Structured certificates of deposit: the next big thingBlog added by Stephanie Marchant on April 2, 2012
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Stephanie Marchant

Kennesaw, GA

Joined: December 22, 2010

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The next best safe money strategy has arrived and it is called a structured certificate of deposit. Often referred to as market linked CDs or equity linked CDs, these bank deposits officially belong to a family of investments known as structured investments.

The New York-based Structured Products Association estimates that $50 billion of structured products were sold in 2010, up 62 percent from 2009. Over $60 billion in market-linked CDs were sold in 2011.

Why market-linked CDs are suddenly so popular is not difficult to understand. Traditional savers have long been attracted to the safety of principal protected traditional certificates of deposit because of the added security of FDIC insurance. However, today they are faced with historically low yields on those deposits.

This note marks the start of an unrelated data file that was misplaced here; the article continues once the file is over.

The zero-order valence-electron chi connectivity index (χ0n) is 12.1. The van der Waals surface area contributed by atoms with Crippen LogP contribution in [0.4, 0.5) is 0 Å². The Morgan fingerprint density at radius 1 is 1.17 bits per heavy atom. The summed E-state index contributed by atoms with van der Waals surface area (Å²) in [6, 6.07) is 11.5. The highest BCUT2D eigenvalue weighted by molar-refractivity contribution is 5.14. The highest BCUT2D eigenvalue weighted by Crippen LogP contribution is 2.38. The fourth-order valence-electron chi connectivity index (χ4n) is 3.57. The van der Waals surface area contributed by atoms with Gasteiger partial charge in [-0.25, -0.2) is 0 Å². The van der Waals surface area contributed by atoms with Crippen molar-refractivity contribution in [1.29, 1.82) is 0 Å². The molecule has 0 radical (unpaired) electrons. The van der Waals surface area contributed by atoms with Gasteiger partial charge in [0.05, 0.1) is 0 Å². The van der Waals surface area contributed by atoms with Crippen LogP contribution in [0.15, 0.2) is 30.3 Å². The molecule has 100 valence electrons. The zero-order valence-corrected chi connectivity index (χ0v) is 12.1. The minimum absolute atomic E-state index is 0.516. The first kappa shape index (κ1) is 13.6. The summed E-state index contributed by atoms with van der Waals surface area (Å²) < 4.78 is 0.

With five-year yields below 1.5 percent and 1 year yields below .5 percent traditional CD savers run a significant risk of losing purchasing power. Enter market-linked CDs.

First offered in the United States in 1987 by Chase Bank, MLCDs were designed for the bank’s wealthiest customers. They offered the same principal protection as traditional CDs along with FDIC insurance, but with the potential for a much more reasonable rate of return. The return is earned much like a fixed indexed annuity in that it is linked to stocks, bonds, commodities, financials or indices.

While there are other safe money alternatives such as fixed annuities and U.S. government bonds, none of them enjoy the additional security of FDIC insurance. For many conservative investors this added layer of safety is essential for their peace of mind.

Those investors will always allocate some portion of their portfolio to bank deposits. Add to that the ability to gain exposure to different asset classes such as commodities and currencies without risk of principal loss if held to maturity and it is easy to see why market-linked certificates of deposit are being called the next big thing.
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